14 Jul 1664. 65. Duke of Albemarle (55) to Capt. Basset, officer-in-chief of the King’s troop. He is to send a corporal to receive from Sir Henry Bennet (46) orders to the Lieutenant of the Tower to deliver to him Robt. Atkinson, and to the Keeper of the Gatehouse to deliver Rich. Oldroyd, and appoint six troopers to convey them to Northampton, and there deliver them to the chief officer of Col. Frescheville’s (56) troop, to convey them to York. Sec. Bennet (46) will deliver him moneys for the whole journey, and post warrants for horses, which he is to transfer to Col. Frescheville (56). [Copy.]

Calendar of State Papers Charles II Domestic Series 1664 17 Jul 1664

17 Jul 1664. Elizabeth Falkener to Sam. Pepys. Announces the death of her dear and loving husband. Begs interest, that she may be in something considered by the person succeeding her husband in his employment, which has occasioned great expenses. [Adm. Paper]

Samuel Pepys' Diary 21 August 1664. 21 Aug 1664. Lord's Day. Waked about 4 o'clock with my wife, having a looseness, and peoples coming in the yard to the pump to draw water several times, so that fear of this day's fire made me fearful, and called Besse and sent her down to see, and it was Griffin's maid for water to wash her house.
So to sleep again, and then lay talking till 9 o'clock. So up and drunk three bottles of Epsum water, which wrought well with me. I all the morning and most of the afternoon after dinner putting papers to rights in my chamber, and the like in the evening till night at my office, and renewing and writing fair over my vowes.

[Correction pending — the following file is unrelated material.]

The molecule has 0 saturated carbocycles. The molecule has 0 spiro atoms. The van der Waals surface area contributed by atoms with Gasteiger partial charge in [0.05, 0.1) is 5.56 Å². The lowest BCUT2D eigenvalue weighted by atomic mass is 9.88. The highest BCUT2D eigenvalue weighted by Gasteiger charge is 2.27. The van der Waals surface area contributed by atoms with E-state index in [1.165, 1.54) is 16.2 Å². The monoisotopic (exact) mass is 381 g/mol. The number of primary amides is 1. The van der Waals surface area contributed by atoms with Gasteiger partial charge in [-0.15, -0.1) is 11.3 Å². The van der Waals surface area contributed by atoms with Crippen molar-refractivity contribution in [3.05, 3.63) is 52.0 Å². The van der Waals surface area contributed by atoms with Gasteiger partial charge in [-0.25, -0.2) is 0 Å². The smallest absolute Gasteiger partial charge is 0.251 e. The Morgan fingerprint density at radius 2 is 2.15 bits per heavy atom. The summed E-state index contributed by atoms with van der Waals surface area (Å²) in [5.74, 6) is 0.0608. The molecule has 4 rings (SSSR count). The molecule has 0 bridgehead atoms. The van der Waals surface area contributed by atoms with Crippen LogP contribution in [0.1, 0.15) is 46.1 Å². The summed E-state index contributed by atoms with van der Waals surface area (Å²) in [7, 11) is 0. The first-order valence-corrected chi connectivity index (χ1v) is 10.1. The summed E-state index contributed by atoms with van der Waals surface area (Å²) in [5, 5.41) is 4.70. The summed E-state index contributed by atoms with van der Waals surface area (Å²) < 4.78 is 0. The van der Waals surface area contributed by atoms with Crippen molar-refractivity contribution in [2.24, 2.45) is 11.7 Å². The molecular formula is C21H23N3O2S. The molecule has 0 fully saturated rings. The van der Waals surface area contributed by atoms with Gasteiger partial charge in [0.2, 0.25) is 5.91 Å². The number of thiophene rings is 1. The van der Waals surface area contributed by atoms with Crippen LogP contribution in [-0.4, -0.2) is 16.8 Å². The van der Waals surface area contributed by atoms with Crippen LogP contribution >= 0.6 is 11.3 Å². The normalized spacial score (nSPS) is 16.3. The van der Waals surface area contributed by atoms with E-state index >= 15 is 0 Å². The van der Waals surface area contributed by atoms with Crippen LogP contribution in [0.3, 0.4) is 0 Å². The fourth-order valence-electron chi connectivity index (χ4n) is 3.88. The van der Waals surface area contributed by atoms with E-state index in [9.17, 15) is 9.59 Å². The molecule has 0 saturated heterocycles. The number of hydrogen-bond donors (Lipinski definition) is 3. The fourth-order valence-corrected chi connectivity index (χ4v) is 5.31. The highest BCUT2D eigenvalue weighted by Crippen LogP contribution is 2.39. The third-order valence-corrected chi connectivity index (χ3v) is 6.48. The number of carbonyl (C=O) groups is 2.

So home to supper, prayers, and to bed. Mr. Coventry (36) told us the Duke (30) was gone ill of a fit of an ague to bed; so we sent this morning to see how he do1. 22nd. Up and abroad, doing very many errands to my great content which lay as burdens upon my mind and memory.
Home to dinner, and so to White Hall, setting down my wife at her father's, and I to the Tangier Committee, where several businesses I did to my mind, and with hopes thereby to get something.
So to Westminster Hall, where by appointment I had made I met with Dr. Tom Pepys (43), but avoided all discourse of difference with him, though much against my will, and he like a doating coxcomb as he is, said he could not but demand his money, and that he would have his right, and that let all anger be forgot, and such sorry stuff, nothing to my mind, but only I obtained this satisfaction, that he told me about Sturbridge last was 12 months or 2 years he was at Brampton, and there my father did tell him that what he had done for my brother in giving him his goods and setting him up as he had done was upon condition that he should give my brother John £20 per ann., which he charged upon my father, he tells me in answer, as a great deal of hard measure that he should expect that with him that had a brother so able as I am to do that for him. This is all that he says he can say as to my father's acknowledging that he had given Tom his goods. He says his brother Roger will take his oath that my father hath given him thanks for his counsel for his giving of Tom his goods and setting him up in the manner that he hath done, but the former part of this he did not speak fully so bad nor as certain what he could say. So we walked together to my cozen Joyce's, where my wife staid for me, and then I home and her by coach, and so to my office, then to supper and to bed.
Note 1. Elizabeth Falkener, wife of John Falkener, announced to Pepys the death of "her dear and loving husband" in a letter dated July 19th, 1664 "begs interest that she may be in something considered by the person succeeding her husband in his employment, which has occasioned great expenses". ("Calendar of State Papers", Domestic, 1663-64, p. 646).